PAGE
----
When the margin of victory is measured in thousandths of a second, every inch, every gram, every angle matters. In the effort to move an object through air in the most efficient manner possible, Trek engineers dream, draw, build, test and repeat. The countless hours of development and work are paid in the raised arms of thousands of athletes the world over, grateful to have met their challenge. It is unspoken but in every age-group triathlon, every World Tour Time Trial, every coffee ride sprint finish, the work of Trek's Analysis Team plays a role.
Wind tunnel testing
Ideas you can argue. Data you cannot. So when the time comes for the hard maths of Trek's aerodynamic development efforts, the laboratory becomes a little more claustrophobic. The wind tunnel is the perfect laboratory for testing the aerodynamic performance of cycling equipment and Trek has been committed to its use for over two decades of development. Tested in the same tunnels used by aerospace engineers, equipment design breakthroughs such as the Kammtail Virtual Foil and Bontrager's Aeolus line of aero wheels have been tested in the wind tunnel and proven on cycling's biggest stages.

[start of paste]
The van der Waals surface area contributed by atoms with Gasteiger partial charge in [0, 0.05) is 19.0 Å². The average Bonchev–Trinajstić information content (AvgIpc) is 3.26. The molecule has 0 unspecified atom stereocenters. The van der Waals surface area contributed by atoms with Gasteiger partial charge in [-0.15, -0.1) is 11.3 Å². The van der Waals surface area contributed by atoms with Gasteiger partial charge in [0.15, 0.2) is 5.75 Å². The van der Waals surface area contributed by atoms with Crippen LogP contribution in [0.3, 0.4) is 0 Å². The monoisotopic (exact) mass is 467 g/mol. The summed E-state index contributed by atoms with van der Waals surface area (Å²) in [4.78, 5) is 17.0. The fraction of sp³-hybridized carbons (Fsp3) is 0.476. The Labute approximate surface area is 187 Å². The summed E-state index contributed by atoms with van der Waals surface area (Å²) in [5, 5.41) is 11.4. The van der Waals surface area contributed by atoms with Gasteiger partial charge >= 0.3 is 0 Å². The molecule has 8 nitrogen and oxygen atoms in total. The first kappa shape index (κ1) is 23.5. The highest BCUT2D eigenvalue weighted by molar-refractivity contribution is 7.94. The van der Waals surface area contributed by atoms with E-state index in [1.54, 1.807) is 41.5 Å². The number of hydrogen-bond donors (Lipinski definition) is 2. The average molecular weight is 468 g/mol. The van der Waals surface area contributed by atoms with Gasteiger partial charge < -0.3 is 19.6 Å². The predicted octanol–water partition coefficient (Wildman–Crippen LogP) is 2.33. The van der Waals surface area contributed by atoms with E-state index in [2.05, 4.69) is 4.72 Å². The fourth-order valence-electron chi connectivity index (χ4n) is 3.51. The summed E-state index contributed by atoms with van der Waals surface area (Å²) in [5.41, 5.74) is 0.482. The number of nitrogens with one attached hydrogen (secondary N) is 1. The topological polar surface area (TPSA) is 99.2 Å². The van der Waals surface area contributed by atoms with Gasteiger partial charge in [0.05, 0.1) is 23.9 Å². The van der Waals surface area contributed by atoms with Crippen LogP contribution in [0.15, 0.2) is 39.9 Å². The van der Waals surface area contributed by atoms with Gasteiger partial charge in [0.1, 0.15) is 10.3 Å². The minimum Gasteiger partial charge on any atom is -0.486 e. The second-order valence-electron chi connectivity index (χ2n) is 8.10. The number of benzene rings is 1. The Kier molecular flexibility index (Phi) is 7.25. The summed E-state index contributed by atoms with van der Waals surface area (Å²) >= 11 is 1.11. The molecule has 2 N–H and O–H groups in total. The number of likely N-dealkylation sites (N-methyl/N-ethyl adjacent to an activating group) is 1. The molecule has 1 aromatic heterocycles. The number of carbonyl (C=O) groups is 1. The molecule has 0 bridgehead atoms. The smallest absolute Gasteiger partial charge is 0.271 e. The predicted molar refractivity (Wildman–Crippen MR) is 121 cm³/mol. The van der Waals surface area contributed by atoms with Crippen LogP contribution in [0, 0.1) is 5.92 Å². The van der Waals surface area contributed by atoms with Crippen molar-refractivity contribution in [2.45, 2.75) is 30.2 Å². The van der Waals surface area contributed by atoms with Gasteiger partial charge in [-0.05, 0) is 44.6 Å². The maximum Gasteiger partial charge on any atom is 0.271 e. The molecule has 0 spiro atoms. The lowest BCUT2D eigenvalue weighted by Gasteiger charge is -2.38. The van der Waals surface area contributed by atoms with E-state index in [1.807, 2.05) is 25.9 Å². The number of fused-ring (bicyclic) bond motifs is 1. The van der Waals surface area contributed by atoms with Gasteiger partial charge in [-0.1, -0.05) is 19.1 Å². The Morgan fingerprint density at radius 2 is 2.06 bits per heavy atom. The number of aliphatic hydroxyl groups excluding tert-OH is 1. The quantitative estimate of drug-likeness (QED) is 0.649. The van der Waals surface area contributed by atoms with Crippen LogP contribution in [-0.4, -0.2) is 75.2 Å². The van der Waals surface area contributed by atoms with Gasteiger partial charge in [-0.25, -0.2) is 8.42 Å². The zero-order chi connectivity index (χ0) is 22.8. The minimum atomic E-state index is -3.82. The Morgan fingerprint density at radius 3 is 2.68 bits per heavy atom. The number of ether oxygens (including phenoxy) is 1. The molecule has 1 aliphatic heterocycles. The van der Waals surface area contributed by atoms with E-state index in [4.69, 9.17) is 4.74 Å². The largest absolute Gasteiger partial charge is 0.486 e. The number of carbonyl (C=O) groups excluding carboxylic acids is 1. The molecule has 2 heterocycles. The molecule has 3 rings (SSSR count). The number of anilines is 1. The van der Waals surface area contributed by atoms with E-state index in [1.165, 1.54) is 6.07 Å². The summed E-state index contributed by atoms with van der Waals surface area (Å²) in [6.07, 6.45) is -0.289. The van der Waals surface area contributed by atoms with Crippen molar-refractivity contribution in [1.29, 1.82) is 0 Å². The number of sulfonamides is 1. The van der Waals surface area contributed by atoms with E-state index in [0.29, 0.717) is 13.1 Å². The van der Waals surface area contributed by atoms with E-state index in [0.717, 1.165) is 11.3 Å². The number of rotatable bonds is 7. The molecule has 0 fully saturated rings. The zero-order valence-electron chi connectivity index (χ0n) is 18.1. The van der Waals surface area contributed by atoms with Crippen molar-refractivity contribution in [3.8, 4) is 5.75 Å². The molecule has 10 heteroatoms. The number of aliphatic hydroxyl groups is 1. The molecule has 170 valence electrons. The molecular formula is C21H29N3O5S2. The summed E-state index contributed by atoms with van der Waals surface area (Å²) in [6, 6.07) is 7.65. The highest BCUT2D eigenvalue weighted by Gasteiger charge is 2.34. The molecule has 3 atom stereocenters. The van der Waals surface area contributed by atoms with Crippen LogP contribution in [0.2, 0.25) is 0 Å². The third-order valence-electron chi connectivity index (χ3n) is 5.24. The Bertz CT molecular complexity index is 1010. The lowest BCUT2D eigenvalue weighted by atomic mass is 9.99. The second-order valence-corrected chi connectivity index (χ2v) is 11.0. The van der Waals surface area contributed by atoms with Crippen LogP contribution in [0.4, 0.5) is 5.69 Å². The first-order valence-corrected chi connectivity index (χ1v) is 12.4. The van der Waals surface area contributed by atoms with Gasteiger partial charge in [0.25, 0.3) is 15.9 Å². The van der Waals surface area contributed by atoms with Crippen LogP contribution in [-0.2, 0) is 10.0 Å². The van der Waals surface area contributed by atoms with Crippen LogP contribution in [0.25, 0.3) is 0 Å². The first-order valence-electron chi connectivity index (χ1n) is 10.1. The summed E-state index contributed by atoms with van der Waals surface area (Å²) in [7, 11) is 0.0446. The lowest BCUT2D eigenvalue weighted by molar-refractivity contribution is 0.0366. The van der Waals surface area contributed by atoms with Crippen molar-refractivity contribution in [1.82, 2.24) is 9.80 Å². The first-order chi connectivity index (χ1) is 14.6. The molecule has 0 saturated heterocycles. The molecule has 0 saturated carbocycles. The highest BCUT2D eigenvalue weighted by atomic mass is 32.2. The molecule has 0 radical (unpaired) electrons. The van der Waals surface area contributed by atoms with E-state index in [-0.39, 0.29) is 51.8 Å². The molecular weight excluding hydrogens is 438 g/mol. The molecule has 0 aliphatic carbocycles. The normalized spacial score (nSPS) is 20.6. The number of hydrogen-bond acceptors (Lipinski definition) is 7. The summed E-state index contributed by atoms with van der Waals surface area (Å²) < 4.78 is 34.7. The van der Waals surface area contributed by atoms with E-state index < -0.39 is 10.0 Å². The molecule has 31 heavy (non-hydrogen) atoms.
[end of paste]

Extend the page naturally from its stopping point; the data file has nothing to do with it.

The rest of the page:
A key member, though typically unheralded, of Trek's Analysis Team is the aerodynamic mannequin the team has lovingly dubbed, "Manny".
More the strong silent type, Manny is an inanimate surrogate capable of a pedalling motion that addresses the muscular limitations of human design by being able to hold a consistent aerodynamic position for however long the team requires.
This allows the Analysis Team to work specifically on whatever they are trying to prove during their time in the tunnel. And at the end of the day, Manny conveniently folds into a custom-made case easily checked into all major airlines.
Though a wind tunnel will produce accurate data regarding a rider and their bike's aerodynamic potential, races are not contested in wind tunnels. A rider has to be able to hold a position for a given period of time for the lessons of aerodynamics to be applicable. Refining a rider's aerodynamic position in movement takes place on an indoor track where Trek's Analysis and Precision Fit teams can collaborate on finding a rider's optimal aerodynamic position.
Computational Fluid Dynamics
Computational Fluid Dynamics (CFD) is a program that Trek engineers deploy throughout various development cycles to test early tube-shape concepts that only exist as three-dimensional drawings. CFD acts as a virtual wind tunnel to test the aerodynamic potential of the drawing to determine whether prototyping can continue, or if further refinement is required. It’s aided Trek in our most important contributions to aerodynamics, including the Kammtail Virtual Foil and Bontrager’s Aeolus wheel line. While CFD cannot completely replace the need for wind-tunnel testing, it can drastically reduce development time and turn ideas into reality much faster.